January 5th - Further along the canal, overlooking the Barracks Lane/Watling Street island, traffic looked heavy tonight. It always amuses me to think that down in that valley, watered by the Crane Brook, overlooked by the foursquare Hammerwich Church on the opposite hill, the Staffordshire Hoard lay undisturbed for hundreds of years. Narrowly missed by canals, a railway, various road schemes and a toll motorway, the gold treasure lay undisturbed in a quiet field just to the right of this picture. As kids, we scrambled through this landscape, completely oblivious.
“Rise up, Lord, may your enemies be dispersed and those who hate you flee from our face.”
A strip of gold once studded with a gem bears the same biblical quotation in Latin on each side: Moses’ declaration, translated above, as the Israelites journeyed out of Sinai. The object may have decorated the arm of a cross prized by recent converts to Christianity. From the Staffordshire Hoard.
The Staffordshire Hoard –the largest assemblage of Anglo-Saxon metalwork yet found in England – has been assembled in its entirety for the first time since its excavation, as part of a major research project that is still uncovering a wealth of clues about this unique collection.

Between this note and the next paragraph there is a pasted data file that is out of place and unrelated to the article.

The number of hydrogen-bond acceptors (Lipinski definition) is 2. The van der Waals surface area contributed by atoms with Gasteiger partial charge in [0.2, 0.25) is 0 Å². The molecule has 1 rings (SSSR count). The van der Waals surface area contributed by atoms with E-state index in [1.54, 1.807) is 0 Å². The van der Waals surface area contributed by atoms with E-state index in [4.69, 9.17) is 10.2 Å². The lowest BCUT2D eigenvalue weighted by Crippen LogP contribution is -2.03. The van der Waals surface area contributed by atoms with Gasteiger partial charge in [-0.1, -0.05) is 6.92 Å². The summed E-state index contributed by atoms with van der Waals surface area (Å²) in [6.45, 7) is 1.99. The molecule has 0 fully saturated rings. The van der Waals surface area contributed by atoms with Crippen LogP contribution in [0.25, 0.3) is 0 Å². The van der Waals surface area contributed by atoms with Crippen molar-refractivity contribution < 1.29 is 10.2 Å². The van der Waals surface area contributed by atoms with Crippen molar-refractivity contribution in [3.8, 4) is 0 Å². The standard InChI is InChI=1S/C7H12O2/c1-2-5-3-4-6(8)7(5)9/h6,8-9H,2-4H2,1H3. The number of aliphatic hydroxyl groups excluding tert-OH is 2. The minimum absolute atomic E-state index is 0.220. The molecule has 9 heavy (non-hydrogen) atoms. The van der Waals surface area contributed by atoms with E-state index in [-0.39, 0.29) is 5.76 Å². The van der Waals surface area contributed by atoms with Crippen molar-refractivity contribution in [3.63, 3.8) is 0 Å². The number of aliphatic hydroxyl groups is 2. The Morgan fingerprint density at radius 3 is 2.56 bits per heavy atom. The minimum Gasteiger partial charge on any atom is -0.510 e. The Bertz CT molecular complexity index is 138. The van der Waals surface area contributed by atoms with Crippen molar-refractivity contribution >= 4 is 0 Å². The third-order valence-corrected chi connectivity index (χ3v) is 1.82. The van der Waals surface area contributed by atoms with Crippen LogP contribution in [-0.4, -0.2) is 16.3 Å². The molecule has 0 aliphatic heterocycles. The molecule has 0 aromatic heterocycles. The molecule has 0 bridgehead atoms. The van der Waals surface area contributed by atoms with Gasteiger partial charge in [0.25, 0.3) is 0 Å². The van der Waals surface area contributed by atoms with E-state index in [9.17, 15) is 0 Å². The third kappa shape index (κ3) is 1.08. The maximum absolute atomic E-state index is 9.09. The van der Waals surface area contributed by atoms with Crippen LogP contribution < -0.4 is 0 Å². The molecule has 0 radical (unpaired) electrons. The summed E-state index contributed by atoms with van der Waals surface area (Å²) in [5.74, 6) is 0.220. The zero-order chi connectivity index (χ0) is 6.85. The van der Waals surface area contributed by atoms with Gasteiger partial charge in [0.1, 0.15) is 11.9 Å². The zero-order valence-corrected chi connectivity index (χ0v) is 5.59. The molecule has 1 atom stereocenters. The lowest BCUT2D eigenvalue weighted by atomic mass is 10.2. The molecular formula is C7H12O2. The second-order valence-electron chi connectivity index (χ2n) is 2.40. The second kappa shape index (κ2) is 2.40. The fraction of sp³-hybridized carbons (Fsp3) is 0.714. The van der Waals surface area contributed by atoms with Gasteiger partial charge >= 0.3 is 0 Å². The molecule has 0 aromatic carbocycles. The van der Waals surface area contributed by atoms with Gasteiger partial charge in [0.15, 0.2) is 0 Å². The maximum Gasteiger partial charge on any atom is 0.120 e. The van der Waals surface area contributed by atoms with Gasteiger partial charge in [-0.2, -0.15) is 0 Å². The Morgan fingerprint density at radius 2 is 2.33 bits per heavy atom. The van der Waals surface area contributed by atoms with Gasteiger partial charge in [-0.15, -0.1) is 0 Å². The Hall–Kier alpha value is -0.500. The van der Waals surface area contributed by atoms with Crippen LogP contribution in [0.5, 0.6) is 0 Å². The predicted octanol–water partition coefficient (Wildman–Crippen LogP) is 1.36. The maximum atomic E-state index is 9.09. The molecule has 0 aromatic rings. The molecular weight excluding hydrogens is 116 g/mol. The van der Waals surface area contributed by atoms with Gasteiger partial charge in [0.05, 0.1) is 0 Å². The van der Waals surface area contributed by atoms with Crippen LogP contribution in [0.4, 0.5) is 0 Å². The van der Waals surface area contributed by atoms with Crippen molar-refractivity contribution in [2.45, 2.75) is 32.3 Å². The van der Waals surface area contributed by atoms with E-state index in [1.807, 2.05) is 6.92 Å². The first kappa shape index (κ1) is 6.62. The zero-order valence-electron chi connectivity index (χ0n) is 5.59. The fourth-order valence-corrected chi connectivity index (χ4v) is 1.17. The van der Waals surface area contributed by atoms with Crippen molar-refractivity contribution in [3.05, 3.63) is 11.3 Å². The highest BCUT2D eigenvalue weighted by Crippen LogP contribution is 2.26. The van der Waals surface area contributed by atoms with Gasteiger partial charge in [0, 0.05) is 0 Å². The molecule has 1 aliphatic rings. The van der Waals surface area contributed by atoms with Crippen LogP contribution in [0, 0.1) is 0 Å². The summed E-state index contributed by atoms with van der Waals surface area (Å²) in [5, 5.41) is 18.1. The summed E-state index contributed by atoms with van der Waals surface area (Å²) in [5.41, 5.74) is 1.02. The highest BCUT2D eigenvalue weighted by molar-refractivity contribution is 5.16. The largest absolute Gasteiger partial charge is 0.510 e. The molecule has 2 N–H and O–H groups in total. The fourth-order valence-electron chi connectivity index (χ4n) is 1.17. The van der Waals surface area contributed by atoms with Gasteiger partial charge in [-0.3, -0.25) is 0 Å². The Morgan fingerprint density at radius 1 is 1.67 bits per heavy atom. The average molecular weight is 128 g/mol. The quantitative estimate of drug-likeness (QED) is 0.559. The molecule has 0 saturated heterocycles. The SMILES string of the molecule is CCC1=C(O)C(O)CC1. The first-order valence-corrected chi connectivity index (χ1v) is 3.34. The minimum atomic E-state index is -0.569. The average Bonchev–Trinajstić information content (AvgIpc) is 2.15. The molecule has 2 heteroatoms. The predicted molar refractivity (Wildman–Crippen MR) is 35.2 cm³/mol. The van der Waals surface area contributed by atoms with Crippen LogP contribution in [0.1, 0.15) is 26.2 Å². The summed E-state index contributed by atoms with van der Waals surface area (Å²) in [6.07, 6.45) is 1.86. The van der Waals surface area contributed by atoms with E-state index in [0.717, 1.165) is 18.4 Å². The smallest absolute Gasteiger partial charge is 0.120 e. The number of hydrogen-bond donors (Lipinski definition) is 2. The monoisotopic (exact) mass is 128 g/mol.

When the cache was first discovered in a Hammerwich field in 2009, it was thought to contain some 3,500 fragments. This total has now been boosted to close to 4,000, thanks in part to the discovery of an additional 81 pieces in the same field in 2012 (CA 276), and to hundreds more tiny fragments emerging from clumps of soil during conservation.
Comparable to the Sutton Hoo finds in their exquisite artistry, these items have been brought together to allow Anglo-Saxon specialist Chris Fern to examine them typologically. This has allowed him painstakingly to reunite objects that were broken into many pieces, and identify pairs and sets of sword fittings from the same weapon. Around 1,000 such links have been made so far. Read more.